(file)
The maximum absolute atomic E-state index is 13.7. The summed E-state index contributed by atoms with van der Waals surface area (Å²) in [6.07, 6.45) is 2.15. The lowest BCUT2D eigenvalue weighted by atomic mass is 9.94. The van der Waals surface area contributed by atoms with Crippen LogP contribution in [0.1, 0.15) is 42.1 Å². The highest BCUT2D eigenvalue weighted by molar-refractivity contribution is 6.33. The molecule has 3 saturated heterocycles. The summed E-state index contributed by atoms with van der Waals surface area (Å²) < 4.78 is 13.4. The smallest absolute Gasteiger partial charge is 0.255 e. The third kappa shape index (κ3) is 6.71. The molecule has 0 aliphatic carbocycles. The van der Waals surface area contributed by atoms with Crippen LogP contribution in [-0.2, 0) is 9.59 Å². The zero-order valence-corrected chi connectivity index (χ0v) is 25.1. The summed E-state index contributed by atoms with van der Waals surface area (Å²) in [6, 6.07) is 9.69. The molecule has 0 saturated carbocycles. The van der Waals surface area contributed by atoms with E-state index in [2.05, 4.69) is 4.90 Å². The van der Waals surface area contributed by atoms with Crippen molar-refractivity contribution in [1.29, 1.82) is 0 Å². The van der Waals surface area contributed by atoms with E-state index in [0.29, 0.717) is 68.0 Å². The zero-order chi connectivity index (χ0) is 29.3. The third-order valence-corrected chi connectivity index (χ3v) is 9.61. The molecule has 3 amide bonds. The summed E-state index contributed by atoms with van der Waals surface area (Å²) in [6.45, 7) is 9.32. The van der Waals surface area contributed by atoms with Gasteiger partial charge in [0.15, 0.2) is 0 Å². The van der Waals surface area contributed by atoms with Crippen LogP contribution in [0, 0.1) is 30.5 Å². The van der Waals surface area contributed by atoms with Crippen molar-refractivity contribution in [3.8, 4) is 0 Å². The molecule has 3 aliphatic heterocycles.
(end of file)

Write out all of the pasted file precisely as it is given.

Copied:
The maximum absolute atomic E-state index is 13.7. The summed E-state index contributed by atoms with van der Waals surface area (Å²) in [6.07, 6.45) is 2.15. The lowest BCUT2D eigenvalue weighted by atomic mass is 9.94. The van der Waals surface area contributed by atoms with Crippen LogP contribution in [0.1, 0.15) is 42.1 Å². The highest BCUT2D eigenvalue weighted by molar-refractivity contribution is 6.33. The molecule has 3 saturated heterocycles. The summed E-state index contributed by atoms with van der Waals surface area (Å²) < 4.78 is 13.4. The smallest absolute Gasteiger partial charge is 0.255 e. The third kappa shape index (κ3) is 6.71. The molecule has 0 aliphatic carbocycles. The van der Waals surface area contributed by atoms with Crippen LogP contribution in [-0.2, 0) is 9.59 Å². The zero-order valence-corrected chi connectivity index (χ0v) is 25.1. The summed E-state index contributed by atoms with van der Waals surface area (Å²) in [6, 6.07) is 9.69. The molecule has 0 saturated carbocycles. The van der Waals surface area contributed by atoms with E-state index in [2.05, 4.69) is 4.90 Å². The van der Waals surface area contributed by atoms with Crippen molar-refractivity contribution in [1.29, 1.82) is 0 Å². The van der Waals surface area contributed by atoms with E-state index in [0.29, 0.717) is 68.0 Å². The zero-order chi connectivity index (χ0) is 29.3. The third-order valence-corrected chi connectivity index (χ3v) is 9.61. The molecule has 3 amide bonds. The summed E-state index contributed by atoms with van der Waals surface area (Å²) in [6.45, 7) is 9.32. The van der Waals surface area contributed by atoms with Gasteiger partial charge in [0.15, 0.2) is 0 Å². The van der Waals surface area contributed by atoms with Crippen LogP contribution in [0, 0.1) is 30.5 Å². The van der Waals surface area contributed by atoms with Crippen molar-refractivity contribution in [3.8, 4) is 0 Å². The molecule has 3 aliphatic heterocycles.